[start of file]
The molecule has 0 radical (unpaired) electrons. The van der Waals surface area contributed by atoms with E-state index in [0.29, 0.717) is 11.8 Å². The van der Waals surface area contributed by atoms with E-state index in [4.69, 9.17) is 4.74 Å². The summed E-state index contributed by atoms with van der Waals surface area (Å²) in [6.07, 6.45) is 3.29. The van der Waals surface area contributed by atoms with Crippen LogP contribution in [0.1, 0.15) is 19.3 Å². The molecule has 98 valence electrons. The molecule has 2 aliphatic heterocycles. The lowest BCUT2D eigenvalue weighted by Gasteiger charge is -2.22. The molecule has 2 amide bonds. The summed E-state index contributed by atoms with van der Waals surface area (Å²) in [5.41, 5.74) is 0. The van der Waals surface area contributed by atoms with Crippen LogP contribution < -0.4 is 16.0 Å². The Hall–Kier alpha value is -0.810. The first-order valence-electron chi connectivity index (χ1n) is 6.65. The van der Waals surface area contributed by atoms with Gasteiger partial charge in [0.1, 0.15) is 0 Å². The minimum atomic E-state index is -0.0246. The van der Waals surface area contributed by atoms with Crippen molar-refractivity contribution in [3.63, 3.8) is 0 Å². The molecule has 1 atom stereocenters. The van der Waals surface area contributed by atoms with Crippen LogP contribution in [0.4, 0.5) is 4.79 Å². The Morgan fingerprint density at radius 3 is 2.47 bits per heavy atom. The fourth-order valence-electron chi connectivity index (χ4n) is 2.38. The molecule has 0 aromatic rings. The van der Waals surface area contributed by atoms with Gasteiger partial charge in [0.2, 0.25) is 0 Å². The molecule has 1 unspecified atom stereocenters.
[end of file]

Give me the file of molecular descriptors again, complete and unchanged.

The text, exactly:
The molecule has 0 radical (unpaired) electrons. The van der Waals surface area contributed by atoms with E-state index in [0.29, 0.717) is 11.8 Å². The van der Waals surface area contributed by atoms with E-state index in [4.69, 9.17) is 4.74 Å². The summed E-state index contributed by atoms with van der Waals surface area (Å²) in [6.07, 6.45) is 3.29. The van der Waals surface area contributed by atoms with Crippen LogP contribution in [0.1, 0.15) is 19.3 Å². The molecule has 98 valence electrons. The molecule has 2 aliphatic heterocycles. The lowest BCUT2D eigenvalue weighted by Gasteiger charge is -2.22. The molecule has 2 amide bonds. The summed E-state index contributed by atoms with van der Waals surface area (Å²) in [5.41, 5.74) is 0. The van der Waals surface area contributed by atoms with Crippen LogP contribution < -0.4 is 16.0 Å². The Hall–Kier alpha value is -0.810. The first-order valence-electron chi connectivity index (χ1n) is 6.65. The van der Waals surface area contributed by atoms with Gasteiger partial charge in [0.1, 0.15) is 0 Å². The minimum atomic E-state index is -0.0246. The van der Waals surface area contributed by atoms with Crippen molar-refractivity contribution in [3.63, 3.8) is 0 Å². The molecule has 1 atom stereocenters. The van der Waals surface area contributed by atoms with Crippen LogP contribution in [0.4, 0.5) is 4.79 Å². The Morgan fingerprint density at radius 3 is 2.47 bits per heavy atom. The fourth-order valence-electron chi connectivity index (χ4n) is 2.38. The molecule has 0 aromatic rings. The van der Waals surface area contributed by atoms with Gasteiger partial charge in [0.2, 0.25) is 0 Å². The molecule has 1 unspecified atom stereocenters.